The day started off normal enough. I woke early and then hit the snooze button until about nine o’clock. I showered, had some coffee, checked email, and loaded a blog-post about last night. My only real plan for the day was a visit to the cemetery. I really like cemeteries for their historical value, and the cemetery on the southern side of Stockholm is interesting enough to have received heritage listing by UNESCO.
The tour guide explained the significance of the cemetery as a woodland cemetery, one of the few in the world. The integrity of the landscape has been maintained with few modifications, and by ensuring minor details are in keeping with the major vision. He also explained how the cemetery was designed with increasing secularism in mind, and with a trend away from burials towards cremation. Ninety percent of Swedes are now cremated, we were told.
As part of the tour we also got to go inside a number of chapels. “This is very popular with Catholics” our guide said at one point. He didn’t have to tell me , though, as I knew that even before he said it, as it was the only one which was traditionally Christian in any sense. Most of the chapels were entirely functional. And where there was art work, the imagery was fairly general, open to a lot of individual interpretation.
A large part of the tour group was made up from members of the Stockholm chapter of “Couch Surfing”. Couch Surfing, by the way is a not-for-profit organisation which allows people to sleep on each others couches (or beds I guess) as a low cost means of travel. When I got to chatting over a cup of tea with one of the blokes who was part of the group, I mentioned a friend of mine who had recently “Couch Surfed” for Swedish mid-summer at Dalarna. And guess what? So had he. He told me my friend was very very nice. But also fairly quiet, and “not a big party animal like many of the others who were there”, he said.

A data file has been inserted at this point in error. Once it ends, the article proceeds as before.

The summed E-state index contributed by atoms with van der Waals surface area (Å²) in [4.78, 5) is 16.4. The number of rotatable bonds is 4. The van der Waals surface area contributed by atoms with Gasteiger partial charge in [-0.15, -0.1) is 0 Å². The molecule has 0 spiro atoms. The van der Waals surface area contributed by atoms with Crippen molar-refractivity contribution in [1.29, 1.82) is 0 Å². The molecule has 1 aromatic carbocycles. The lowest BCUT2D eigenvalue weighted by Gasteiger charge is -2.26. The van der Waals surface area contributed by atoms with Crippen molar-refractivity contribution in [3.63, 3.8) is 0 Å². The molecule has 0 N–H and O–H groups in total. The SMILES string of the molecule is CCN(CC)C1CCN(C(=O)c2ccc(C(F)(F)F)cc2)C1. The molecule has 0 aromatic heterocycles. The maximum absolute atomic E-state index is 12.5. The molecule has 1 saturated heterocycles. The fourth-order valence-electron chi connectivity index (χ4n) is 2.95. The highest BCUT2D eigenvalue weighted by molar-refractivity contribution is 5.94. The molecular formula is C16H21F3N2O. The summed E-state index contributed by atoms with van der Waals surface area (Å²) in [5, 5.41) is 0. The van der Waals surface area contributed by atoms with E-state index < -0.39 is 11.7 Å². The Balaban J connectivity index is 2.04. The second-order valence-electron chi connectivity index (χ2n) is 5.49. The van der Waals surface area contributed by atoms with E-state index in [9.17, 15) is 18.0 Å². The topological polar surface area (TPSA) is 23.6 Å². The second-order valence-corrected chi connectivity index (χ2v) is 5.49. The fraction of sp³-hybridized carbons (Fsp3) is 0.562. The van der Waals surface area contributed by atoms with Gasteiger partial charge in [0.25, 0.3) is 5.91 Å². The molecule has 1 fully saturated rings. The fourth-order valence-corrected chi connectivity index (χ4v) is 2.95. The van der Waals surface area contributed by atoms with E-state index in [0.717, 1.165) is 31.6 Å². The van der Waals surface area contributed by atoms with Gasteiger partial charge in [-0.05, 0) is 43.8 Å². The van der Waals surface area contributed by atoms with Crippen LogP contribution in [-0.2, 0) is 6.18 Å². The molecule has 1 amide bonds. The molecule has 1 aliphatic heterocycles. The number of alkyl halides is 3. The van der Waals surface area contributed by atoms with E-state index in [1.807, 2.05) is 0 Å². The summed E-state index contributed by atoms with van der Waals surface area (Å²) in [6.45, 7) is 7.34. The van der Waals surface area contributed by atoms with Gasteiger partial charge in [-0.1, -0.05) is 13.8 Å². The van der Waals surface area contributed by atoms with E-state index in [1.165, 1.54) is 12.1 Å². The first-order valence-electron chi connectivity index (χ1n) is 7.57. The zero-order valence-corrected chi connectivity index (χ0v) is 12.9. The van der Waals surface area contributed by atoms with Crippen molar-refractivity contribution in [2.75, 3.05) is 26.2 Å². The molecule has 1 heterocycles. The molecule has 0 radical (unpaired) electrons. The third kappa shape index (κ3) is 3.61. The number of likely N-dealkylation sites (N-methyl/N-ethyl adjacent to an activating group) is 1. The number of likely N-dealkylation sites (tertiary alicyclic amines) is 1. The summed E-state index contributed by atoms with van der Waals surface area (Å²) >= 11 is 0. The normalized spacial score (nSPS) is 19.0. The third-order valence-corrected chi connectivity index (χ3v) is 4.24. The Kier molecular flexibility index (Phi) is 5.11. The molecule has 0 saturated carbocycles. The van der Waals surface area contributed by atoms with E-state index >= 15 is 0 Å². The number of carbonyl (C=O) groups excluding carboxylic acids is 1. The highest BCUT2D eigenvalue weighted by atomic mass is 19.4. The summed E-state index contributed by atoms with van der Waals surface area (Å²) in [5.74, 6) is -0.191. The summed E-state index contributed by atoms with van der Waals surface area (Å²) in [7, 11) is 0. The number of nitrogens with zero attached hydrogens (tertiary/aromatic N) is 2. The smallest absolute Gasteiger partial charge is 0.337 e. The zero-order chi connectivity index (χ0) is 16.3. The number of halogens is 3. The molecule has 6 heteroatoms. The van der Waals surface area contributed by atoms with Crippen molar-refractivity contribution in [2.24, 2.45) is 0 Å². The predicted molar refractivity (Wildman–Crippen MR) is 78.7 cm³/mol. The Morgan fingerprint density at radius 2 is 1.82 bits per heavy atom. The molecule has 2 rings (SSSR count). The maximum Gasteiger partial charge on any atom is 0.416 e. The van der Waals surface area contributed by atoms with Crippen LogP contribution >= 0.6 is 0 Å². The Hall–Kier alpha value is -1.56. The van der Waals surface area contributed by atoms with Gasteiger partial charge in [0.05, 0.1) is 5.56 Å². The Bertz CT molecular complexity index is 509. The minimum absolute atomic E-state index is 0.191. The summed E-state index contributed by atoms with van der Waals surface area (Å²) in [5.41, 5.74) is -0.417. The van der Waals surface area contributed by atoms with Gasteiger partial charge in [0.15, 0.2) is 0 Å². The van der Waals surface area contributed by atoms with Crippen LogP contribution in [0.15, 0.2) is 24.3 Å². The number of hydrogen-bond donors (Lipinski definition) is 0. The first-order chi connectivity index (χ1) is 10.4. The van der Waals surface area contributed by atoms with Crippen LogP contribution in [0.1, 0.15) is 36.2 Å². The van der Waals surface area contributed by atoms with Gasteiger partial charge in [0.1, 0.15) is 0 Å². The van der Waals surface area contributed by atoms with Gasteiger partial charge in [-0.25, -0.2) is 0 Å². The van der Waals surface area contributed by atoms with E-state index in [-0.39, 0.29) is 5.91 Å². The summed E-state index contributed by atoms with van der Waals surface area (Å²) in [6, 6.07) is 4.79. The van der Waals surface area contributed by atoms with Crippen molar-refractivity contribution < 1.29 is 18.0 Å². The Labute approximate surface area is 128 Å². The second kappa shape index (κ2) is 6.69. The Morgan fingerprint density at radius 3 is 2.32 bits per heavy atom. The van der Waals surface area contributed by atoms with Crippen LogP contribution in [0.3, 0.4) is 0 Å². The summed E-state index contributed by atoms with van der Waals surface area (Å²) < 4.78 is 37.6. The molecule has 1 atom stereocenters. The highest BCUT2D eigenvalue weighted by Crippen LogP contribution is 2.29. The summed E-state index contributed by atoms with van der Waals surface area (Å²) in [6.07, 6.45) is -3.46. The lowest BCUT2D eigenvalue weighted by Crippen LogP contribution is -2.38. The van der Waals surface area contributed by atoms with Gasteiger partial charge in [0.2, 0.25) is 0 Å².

We met again later at the bus stop and he invited me to join him, as he planned to meet a friend for a walk around the cliffs of Sodermalm. There’s an excellent walk you can do which takes you along cliffs and allows you to sit on rocks which afford an excellent view of the city. We also visited some of the many back streets of Sodermalm. He was an excellent tour guide and very kind host. Anyway, the upshot of it all is that somehow we ended up at a hippy rave called Langholmen 07. By my guess, there was maybe 500-700 people in a forest setting on the nearby island of Langholmen dancing to groovy music, enjoying good conversation, and especially enjoying the Swedish summer.
The weather was great. There was a great vibe to the place, and there was a wide cross section of people attending. I didn’t feel uncomfortable at all. Of course, it could also be because the whole event had a very “North Coast” feel about it all. Lots of dreadlocks, lots of incense. This was especially evident when a bloke wearing some kind of traditional South American clothing climbed to the top of the hill and then began to blow on some kind of sea shell in time to the music. I got chatting to a Swedish bloke I was introduced to, who told me he likes to go clubbing, but this wasn’t really his scene. “It’s more a lifestyle than anything” he said. In Australia, I told him, they’d be called “ferals”, and then asked him what they’re called in Sweden. He told me they’re called “woodland people” because they have lots of parties in the woodlands.
So that’s how I ended up at a hippy rave party in Sweden.